The system 10 may store information pertaining to more credit card accounts than those displayed in the window 422. For example, a particular rewards goal selected by the user in the options dialog may cause the system 10 to choose selected credit card accounts to pay vendor invoices based on the respective reward values associated with the selected credit card accounts. The display option 406a may permit a user to override the system's selection of a given credit card account, using a button 426, thereby replacing a highlighted credit card account with a different credit card account.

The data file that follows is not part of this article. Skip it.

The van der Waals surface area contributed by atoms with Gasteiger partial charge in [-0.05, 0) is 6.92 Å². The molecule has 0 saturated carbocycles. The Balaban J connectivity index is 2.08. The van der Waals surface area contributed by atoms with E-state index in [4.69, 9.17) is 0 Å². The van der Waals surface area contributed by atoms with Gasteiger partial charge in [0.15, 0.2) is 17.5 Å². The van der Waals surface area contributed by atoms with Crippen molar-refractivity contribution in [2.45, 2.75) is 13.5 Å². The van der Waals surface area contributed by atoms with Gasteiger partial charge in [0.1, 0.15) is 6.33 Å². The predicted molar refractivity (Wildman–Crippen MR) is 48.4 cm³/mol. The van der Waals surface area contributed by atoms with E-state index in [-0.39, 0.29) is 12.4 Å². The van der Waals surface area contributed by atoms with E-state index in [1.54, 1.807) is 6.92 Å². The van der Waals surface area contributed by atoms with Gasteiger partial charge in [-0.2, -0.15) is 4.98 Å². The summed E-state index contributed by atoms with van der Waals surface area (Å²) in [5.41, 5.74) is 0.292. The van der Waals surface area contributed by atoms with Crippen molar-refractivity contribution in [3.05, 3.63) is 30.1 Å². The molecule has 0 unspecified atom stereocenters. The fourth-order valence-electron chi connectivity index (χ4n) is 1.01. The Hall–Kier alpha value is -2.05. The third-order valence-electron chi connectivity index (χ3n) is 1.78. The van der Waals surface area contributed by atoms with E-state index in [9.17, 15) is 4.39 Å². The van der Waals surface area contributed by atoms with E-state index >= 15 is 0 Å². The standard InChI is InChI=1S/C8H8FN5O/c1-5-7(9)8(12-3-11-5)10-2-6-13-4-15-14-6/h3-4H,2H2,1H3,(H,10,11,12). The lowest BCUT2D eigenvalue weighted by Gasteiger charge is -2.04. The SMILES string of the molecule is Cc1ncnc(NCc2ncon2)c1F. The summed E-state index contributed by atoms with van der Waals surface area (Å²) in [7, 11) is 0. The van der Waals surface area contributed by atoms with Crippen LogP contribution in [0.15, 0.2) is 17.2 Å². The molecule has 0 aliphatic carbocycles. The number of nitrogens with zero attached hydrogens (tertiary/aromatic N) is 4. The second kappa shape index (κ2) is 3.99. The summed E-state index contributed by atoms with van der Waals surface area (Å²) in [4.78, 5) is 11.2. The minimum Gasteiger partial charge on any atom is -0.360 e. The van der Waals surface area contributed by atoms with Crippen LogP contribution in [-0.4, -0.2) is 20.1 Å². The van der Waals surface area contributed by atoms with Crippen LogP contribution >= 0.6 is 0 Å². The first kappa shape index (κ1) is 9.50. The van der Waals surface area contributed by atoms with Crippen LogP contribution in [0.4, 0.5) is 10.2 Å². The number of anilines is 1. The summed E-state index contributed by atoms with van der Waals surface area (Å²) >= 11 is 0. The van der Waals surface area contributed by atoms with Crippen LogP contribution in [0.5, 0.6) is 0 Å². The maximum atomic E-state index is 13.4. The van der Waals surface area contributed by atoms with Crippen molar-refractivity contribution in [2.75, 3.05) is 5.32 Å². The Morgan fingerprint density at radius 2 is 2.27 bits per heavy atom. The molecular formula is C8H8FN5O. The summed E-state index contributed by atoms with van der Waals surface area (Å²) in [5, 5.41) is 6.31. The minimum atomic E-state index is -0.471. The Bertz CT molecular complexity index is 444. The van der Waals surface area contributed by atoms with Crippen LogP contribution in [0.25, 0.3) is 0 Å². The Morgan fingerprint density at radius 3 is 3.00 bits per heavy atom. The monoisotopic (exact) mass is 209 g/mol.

The system 10 may also permit a user to reconcile a credit card account from the display option 406a if the system 10 has an Internet connection. Referring to FIG. 9, for example, selection of a reconciliation button 428 may bring up a display 430 using information received from a credit card company over the Internet. The display 430 may include the transaction information posted to the account. Using the display 430, a user may add a recent transaction not yet posted so that the system 10 is using the correct amount of available credit for the selected credit card account. The display 30 may also be used to save the modified reconciliation data and/or print a reconciliation statement.